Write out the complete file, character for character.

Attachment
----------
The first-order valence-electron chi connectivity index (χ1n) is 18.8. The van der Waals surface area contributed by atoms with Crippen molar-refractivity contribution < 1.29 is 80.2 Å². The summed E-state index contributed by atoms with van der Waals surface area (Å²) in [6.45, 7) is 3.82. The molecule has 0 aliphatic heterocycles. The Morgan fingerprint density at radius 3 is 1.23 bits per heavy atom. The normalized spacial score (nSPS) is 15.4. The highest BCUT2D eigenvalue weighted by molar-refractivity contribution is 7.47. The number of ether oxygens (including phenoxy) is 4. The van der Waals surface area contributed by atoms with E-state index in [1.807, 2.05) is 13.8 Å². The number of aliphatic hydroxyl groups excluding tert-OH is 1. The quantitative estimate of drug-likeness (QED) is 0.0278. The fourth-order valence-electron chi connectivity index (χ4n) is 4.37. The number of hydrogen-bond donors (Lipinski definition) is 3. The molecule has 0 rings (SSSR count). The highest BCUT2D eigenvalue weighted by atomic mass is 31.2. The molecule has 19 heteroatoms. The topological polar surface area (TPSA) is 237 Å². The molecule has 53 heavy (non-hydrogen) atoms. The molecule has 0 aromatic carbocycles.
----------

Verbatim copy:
The first-order valence-electron chi connectivity index (χ1n) is 18.8. The van der Waals surface area contributed by atoms with Crippen molar-refractivity contribution < 1.29 is 80.2 Å². The summed E-state index contributed by atoms with van der Waals surface area (Å²) in [6.45, 7) is 3.82. The molecule has 0 aliphatic heterocycles. The Morgan fingerprint density at radius 3 is 1.23 bits per heavy atom. The normalized spacial score (nSPS) is 15.4. The highest BCUT2D eigenvalue weighted by molar-refractivity contribution is 7.47. The number of ether oxygens (including phenoxy) is 4. The van der Waals surface area contributed by atoms with E-state index in [1.807, 2.05) is 13.8 Å². The number of aliphatic hydroxyl groups excluding tert-OH is 1. The quantitative estimate of drug-likeness (QED) is 0.0278. The fourth-order valence-electron chi connectivity index (χ4n) is 4.37. The number of hydrogen-bond donors (Lipinski definition) is 3. The molecule has 0 rings (SSSR count). The highest BCUT2D eigenvalue weighted by atomic mass is 31.2. The molecule has 19 heteroatoms. The topological polar surface area (TPSA) is 237 Å². The molecule has 53 heavy (non-hydrogen) atoms. The molecule has 0 aromatic carbocycles.